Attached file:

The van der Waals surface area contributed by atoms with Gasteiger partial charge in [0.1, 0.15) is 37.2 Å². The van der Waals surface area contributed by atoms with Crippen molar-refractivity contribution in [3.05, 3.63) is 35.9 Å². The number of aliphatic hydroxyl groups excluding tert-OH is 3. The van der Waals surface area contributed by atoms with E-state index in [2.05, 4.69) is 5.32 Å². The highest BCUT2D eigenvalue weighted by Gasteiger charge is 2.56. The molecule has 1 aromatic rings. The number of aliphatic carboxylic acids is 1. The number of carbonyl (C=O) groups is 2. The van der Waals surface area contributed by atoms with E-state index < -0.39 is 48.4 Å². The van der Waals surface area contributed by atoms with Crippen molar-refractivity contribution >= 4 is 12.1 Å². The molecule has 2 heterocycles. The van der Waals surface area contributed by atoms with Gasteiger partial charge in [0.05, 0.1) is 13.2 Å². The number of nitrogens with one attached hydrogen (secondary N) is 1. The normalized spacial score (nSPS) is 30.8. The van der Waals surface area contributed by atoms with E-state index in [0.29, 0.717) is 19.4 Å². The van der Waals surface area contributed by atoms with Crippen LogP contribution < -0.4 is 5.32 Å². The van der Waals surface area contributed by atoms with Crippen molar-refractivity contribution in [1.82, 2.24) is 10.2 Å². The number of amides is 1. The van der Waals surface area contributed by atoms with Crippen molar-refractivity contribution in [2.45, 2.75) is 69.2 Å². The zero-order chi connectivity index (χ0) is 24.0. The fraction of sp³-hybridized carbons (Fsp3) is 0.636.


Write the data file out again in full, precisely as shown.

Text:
The van der Waals surface area contributed by atoms with Gasteiger partial charge in [0.1, 0.15) is 37.2 Å². The van der Waals surface area contributed by atoms with Crippen molar-refractivity contribution in [3.05, 3.63) is 35.9 Å². The number of aliphatic hydroxyl groups excluding tert-OH is 3. The van der Waals surface area contributed by atoms with E-state index in [2.05, 4.69) is 5.32 Å². The highest BCUT2D eigenvalue weighted by Gasteiger charge is 2.56. The molecule has 1 aromatic rings. The number of aliphatic carboxylic acids is 1. The number of carbonyl (C=O) groups is 2. The van der Waals surface area contributed by atoms with E-state index < -0.39 is 48.4 Å². The van der Waals surface area contributed by atoms with Crippen molar-refractivity contribution >= 4 is 12.1 Å². The molecule has 2 heterocycles. The van der Waals surface area contributed by atoms with Gasteiger partial charge in [0.05, 0.1) is 13.2 Å². The number of nitrogens with one attached hydrogen (secondary N) is 1. The normalized spacial score (nSPS) is 30.8. The van der Waals surface area contributed by atoms with E-state index in [0.29, 0.717) is 19.4 Å². The van der Waals surface area contributed by atoms with Crippen LogP contribution < -0.4 is 5.32 Å². The van der Waals surface area contributed by atoms with Crippen molar-refractivity contribution in [1.82, 2.24) is 10.2 Å². The number of amides is 1. The van der Waals surface area contributed by atoms with Crippen molar-refractivity contribution in [2.45, 2.75) is 69.2 Å². The zero-order chi connectivity index (χ0) is 24.0. The fraction of sp³-hybridized carbons (Fsp3) is 0.636.